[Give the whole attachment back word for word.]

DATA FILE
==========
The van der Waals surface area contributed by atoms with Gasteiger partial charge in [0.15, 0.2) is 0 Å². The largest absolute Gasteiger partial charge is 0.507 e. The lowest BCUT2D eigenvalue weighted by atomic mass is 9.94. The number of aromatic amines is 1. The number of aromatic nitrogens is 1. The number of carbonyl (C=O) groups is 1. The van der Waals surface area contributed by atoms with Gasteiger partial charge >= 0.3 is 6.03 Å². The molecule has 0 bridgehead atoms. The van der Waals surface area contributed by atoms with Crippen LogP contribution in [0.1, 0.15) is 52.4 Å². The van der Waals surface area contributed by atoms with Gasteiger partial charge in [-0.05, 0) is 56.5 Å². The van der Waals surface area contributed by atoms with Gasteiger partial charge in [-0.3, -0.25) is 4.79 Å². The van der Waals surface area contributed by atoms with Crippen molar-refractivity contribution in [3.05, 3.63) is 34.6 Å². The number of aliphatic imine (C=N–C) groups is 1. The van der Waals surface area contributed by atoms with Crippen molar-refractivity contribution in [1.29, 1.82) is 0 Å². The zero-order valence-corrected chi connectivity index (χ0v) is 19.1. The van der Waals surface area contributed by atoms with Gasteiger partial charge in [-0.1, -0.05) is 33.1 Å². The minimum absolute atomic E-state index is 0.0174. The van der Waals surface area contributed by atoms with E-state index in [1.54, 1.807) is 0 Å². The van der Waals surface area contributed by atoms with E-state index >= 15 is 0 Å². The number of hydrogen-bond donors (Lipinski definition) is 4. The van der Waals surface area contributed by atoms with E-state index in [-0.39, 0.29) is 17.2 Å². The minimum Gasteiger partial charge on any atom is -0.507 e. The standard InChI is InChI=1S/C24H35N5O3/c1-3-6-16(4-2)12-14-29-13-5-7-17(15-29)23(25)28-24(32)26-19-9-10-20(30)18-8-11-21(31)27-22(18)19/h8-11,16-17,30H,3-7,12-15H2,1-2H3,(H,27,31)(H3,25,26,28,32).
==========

The van der Waals surface area contributed by atoms with Gasteiger partial charge in [0.15, 0.2) is 0 Å². The largest absolute Gasteiger partial charge is 0.507 e. The lowest BCUT2D eigenvalue weighted by atomic mass is 9.94. The number of aromatic amines is 1. The number of aromatic nitrogens is 1. The number of carbonyl (C=O) groups is 1. The van der Waals surface area contributed by atoms with Gasteiger partial charge >= 0.3 is 6.03 Å². The molecule has 0 bridgehead atoms. The van der Waals surface area contributed by atoms with Crippen LogP contribution in [0.1, 0.15) is 52.4 Å². The van der Waals surface area contributed by atoms with Gasteiger partial charge in [-0.05, 0) is 56.5 Å². The van der Waals surface area contributed by atoms with Gasteiger partial charge in [-0.3, -0.25) is 4.79 Å². The van der Waals surface area contributed by atoms with Crippen molar-refractivity contribution in [3.05, 3.63) is 34.6 Å². The number of aliphatic imine (C=N–C) groups is 1. The van der Waals surface area contributed by atoms with Crippen molar-refractivity contribution in [1.29, 1.82) is 0 Å². The zero-order valence-corrected chi connectivity index (χ0v) is 19.1. The van der Waals surface area contributed by atoms with Gasteiger partial charge in [-0.1, -0.05) is 33.1 Å². The minimum absolute atomic E-state index is 0.0174. The van der Waals surface area contributed by atoms with E-state index in [1.54, 1.807) is 0 Å². The van der Waals surface area contributed by atoms with E-state index >= 15 is 0 Å². The number of hydrogen-bond donors (Lipinski definition) is 4. The van der Waals surface area contributed by atoms with E-state index in [-0.39, 0.29) is 17.2 Å². The minimum Gasteiger partial charge on any atom is -0.507 e. The standard InChI is InChI=1S/C24H35N5O3/c1-3-6-16(4-2)12-14-29-13-5-7-17(15-29)23(25)28-24(32)26-19-9-10-20(30)18-8-11-21(31)27-22(18)19/h8-11,16-17,30H,3-7,12-15H2,1-2H3,(H,27,31)(H3,25,26,28,32).